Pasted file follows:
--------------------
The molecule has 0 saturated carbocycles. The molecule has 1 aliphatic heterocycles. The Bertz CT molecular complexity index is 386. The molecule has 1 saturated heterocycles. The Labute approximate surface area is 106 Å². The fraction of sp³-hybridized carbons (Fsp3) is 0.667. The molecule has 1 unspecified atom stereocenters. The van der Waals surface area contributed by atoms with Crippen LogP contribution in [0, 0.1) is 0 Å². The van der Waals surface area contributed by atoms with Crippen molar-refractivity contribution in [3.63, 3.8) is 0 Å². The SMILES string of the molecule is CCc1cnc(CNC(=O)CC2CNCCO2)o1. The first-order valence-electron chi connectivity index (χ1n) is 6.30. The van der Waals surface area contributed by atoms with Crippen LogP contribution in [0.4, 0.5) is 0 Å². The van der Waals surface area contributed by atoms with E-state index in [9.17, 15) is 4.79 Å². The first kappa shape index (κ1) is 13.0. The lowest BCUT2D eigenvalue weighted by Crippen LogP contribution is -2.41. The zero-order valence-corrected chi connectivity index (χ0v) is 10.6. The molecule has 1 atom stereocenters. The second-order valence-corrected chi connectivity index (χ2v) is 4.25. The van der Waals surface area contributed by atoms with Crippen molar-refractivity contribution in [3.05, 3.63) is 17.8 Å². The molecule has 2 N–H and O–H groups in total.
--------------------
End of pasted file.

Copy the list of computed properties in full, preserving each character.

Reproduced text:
The molecule has 0 saturated carbocycles. The molecule has 1 aliphatic heterocycles. The Bertz CT molecular complexity index is 386. The molecule has 1 saturated heterocycles. The Labute approximate surface area is 106 Å². The fraction of sp³-hybridized carbons (Fsp3) is 0.667. The molecule has 1 unspecified atom stereocenters. The van der Waals surface area contributed by atoms with Crippen LogP contribution in [0, 0.1) is 0 Å². The van der Waals surface area contributed by atoms with Crippen molar-refractivity contribution in [3.63, 3.8) is 0 Å². The SMILES string of the molecule is CCc1cnc(CNC(=O)CC2CNCCO2)o1. The first-order valence-electron chi connectivity index (χ1n) is 6.30. The van der Waals surface area contributed by atoms with Crippen LogP contribution in [0.4, 0.5) is 0 Å². The van der Waals surface area contributed by atoms with E-state index in [9.17, 15) is 4.79 Å². The first kappa shape index (κ1) is 13.0. The lowest BCUT2D eigenvalue weighted by Crippen LogP contribution is -2.41. The zero-order valence-corrected chi connectivity index (χ0v) is 10.6. The molecule has 1 atom stereocenters. The second-order valence-corrected chi connectivity index (χ2v) is 4.25. The van der Waals surface area contributed by atoms with Crippen molar-refractivity contribution in [3.05, 3.63) is 17.8 Å². The molecule has 2 N–H and O–H groups in total.